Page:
‘The American Friends of the RIBA scheme will specifically help raise funds for the RIBA’s collections at the British Architectural Library, in compliance with US tax law.’

She added that RIBA-USA was officially recognised as a RIBA chapter and benefitted from use of its knowledge base, research, programmes and collections. When signing the MoU, RIBA president Angela Brady said: ‘This is an exciting opportunity to further develop RIBA membership in the USA and advance the RIBA’s purpose of championing better buildings, communities and the environment through architecture and our members.’


Readers' comments (3)

  • This is a mess. When the RIBA finances are "tight" and that it seems to me is an understatement, spending money on setting up a parallel fund raising body in the USA without I understand even discussing the possibilities with the existing RIBA/US organisation cannot be sensible. It will be interesting to know how this came about, did the RIBA Board agree to exploring the concept of a new fund raising body were they aware of existence of the existing RIBA/US body? Did they agree the cost of the exercise? When they agreed to the new body were the Board aware of the problems it had created with this existing RIBA/US body?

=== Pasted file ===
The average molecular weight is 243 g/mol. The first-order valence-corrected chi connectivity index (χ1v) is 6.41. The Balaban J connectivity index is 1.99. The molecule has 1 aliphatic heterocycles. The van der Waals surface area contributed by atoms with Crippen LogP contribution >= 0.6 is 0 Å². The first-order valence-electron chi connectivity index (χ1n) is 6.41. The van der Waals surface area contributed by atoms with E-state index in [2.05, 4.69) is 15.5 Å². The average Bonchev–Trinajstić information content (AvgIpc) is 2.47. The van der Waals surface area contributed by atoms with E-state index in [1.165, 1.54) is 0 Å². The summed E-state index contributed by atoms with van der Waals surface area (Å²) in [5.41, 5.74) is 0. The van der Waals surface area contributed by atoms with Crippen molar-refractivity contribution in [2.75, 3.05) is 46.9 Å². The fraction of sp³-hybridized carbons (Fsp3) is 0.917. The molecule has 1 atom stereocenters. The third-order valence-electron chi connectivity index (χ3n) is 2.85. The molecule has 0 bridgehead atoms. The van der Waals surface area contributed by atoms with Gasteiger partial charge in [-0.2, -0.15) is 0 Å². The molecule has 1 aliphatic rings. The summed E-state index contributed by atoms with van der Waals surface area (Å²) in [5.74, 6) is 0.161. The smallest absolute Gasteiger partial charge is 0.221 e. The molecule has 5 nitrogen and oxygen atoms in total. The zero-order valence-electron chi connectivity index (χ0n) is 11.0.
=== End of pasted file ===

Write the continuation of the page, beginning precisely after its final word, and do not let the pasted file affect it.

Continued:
In addition to all that as a Council member I knew nothing of all this and Council were never advised or consulted on firstly what was proposed and secondly that should be approved. This is another example where the RIBA Council elected by the membership to be responsible for such important policy and financial decisions are not only excluded from the decision process but are not even aware as a Council what is being proposed. That situation must be rectified. Owen Luder PPRIBA. Nationally elected Council member.

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  • Yasmin Shariff

    We need all the friends we can get but not by snubbing existing members. Setting up the RIBA-USA required great energy and enthusiasm. It is a great shame that a row has broken out at a time when we desperately need to work hard to raise the profile of members and the institute. Members are the life blood of the RIBA and I hope that the new Council will resolve any differences so that the enthusiasm and energy of members is harnessed and not frustrated. Members here and abroad should feel that the RIBA will facilitate and support any initiative relevant to their context and not be an impediment.